November – December 1994

Since Alfred Kinsey’s landmark studies on human sexuality there has been a gradual change in attitudes towards homosexuality as well as a desire among gays and lesbians to no longer remain invisible. The early gay liberation groups were very influential in the United States. By publishing magazines and books, offering support services and legal assistance, and providing cultural and recreational activities, these groups helped build a community. Whether picketing American Psychiatric Association conventions in the late 1960’s and early 1970’s, or fighting anti-homosexual initiatives on local and state-wide ballots, or meeting with the President of the United States to try to lift the ban on gays in the military, gays and lesbians have become more vocal, more political, and more visible. On television and radio, on covers of magazines, and in Broadway plays and motion pictures, gays and lesbians are also a slowly emerging presence in popular culture.

From Petronius’ Satyricon to Sappho’s lyric poetry, literary representations of lesbians, gay men, and bisexuals date to ancient civilizations. Such works, however, have often been censored, suppressed, or challenged. For many years after Oscar Wilde’s 1895 trial and conviction of homosexual practices overtly gay writing was suppressed. The publication of Radclyffe Hall’s The Well of Loneliness in 1928 caused a storm of outrage. It was declared obscene and copies were seized. Medical texts dealing with sexuality, especially homosexuality, were also censored – often kept under lock and key for use by doctors only. In more recent times, novels by and about gays and lesbians have evolved from stories where the main character either commits suicide or is murdered, thus making them more palatable to the general public, to that of a more positive and realistic portrayal of gay and lesbian life.

The scientific literature on homosexuality, by the late nineteenth century, was large and growing fast. Though many scientists agreed that homosexuality should no longer be criminalized, they did not agree as to whether this “illness” could be cured or treated. Through the mid-20th century, lobotomies, electroshock therapy, psychotherapy, and aversion therapy were regularly used in attempts to cure homosexuality. In 1948, Kinsey’s investigations shocked the nation with its high incidence rates of homosexuality. Soon after, other scientists, such as Evelyn Hooker, began to document the lack of pathology in homosexuals and to conclude that other than their sexual orientation, homosexuals could not be differentiated from heterosexuals. Finally, in 1973 the American Psychiatric Association removed homosexuality from its list of mental disorders. Although a small but vocal group of health professionals continues to view homosexuality as a treatable disorder, the emphasis in the mental health literature in the last two decades has been on helping the gay man or lesbian live in and cope with a society which condemns or rejects this lifestyle.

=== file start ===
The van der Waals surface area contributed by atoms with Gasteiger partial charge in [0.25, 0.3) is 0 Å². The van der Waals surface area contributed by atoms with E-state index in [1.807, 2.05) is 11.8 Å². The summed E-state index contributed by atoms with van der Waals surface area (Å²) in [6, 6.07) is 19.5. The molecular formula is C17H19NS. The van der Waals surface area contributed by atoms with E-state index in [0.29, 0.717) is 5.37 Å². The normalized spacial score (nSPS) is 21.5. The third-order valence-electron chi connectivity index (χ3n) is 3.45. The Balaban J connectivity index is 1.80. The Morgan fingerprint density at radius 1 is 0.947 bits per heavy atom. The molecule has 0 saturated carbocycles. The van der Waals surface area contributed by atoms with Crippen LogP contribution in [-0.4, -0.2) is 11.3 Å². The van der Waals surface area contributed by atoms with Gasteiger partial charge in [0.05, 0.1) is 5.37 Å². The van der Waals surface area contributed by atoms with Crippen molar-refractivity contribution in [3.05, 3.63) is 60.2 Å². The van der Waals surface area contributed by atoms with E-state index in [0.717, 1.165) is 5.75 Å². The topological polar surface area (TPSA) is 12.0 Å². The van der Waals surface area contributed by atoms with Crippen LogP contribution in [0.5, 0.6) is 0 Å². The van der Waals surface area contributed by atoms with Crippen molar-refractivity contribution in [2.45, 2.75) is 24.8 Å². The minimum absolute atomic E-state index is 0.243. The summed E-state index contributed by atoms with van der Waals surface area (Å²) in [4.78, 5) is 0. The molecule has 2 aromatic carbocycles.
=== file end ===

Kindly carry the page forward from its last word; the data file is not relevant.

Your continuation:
This exhibition was prepared by Cathy Larson, Linda Roth, Becky Albitz, Grace Fitzgerald, and Cynthea Mosier.